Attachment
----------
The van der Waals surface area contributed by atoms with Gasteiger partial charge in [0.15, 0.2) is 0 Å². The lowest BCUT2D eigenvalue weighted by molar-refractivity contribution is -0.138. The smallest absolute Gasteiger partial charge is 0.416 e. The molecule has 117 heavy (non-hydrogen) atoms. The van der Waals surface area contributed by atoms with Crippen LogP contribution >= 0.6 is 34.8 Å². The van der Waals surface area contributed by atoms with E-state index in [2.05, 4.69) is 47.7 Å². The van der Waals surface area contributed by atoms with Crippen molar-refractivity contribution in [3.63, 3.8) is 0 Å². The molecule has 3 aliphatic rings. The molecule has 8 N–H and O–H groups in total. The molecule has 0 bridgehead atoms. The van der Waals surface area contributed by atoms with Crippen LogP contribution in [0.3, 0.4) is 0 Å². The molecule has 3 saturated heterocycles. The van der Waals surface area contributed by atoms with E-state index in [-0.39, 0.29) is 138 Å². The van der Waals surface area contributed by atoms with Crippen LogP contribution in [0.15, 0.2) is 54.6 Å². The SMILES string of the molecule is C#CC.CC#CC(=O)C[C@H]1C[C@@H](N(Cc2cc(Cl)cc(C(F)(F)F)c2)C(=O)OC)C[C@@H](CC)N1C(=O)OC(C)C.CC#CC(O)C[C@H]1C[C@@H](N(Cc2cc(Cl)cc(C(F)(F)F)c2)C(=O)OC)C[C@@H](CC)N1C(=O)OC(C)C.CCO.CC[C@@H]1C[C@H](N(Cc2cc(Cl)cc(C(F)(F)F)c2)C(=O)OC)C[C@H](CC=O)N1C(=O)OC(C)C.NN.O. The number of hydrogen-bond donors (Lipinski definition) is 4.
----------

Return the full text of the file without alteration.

The van der Waals surface area contributed by atoms with Gasteiger partial charge in [0.15, 0.2) is 0 Å². The lowest BCUT2D eigenvalue weighted by molar-refractivity contribution is -0.138. The smallest absolute Gasteiger partial charge is 0.416 e. The molecule has 117 heavy (non-hydrogen) atoms. The van der Waals surface area contributed by atoms with Crippen LogP contribution >= 0.6 is 34.8 Å². The van der Waals surface area contributed by atoms with E-state index in [2.05, 4.69) is 47.7 Å². The van der Waals surface area contributed by atoms with Crippen molar-refractivity contribution in [3.63, 3.8) is 0 Å². The molecule has 3 aliphatic rings. The molecule has 8 N–H and O–H groups in total. The molecule has 0 bridgehead atoms. The van der Waals surface area contributed by atoms with Crippen LogP contribution in [0.3, 0.4) is 0 Å². The molecule has 3 saturated heterocycles. The van der Waals surface area contributed by atoms with E-state index in [-0.39, 0.29) is 138 Å². The van der Waals surface area contributed by atoms with Crippen LogP contribution in [0.15, 0.2) is 54.6 Å². The SMILES string of the molecule is C#CC.CC#CC(=O)C[C@H]1C[C@@H](N(Cc2cc(Cl)cc(C(F)(F)F)c2)C(=O)OC)C[C@@H](CC)N1C(=O)OC(C)C.CC#CC(O)C[C@H]1C[C@@H](N(Cc2cc(Cl)cc(C(F)(F)F)c2)C(=O)OC)C[C@@H](CC)N1C(=O)OC(C)C.CCO.CC[C@@H]1C[C@H](N(Cc2cc(Cl)cc(C(F)(F)F)c2)C(=O)OC)C[C@H](CC=O)N1C(=O)OC(C)C.NN.O. The number of hydrogen-bond donors (Lipinski definition) is 4.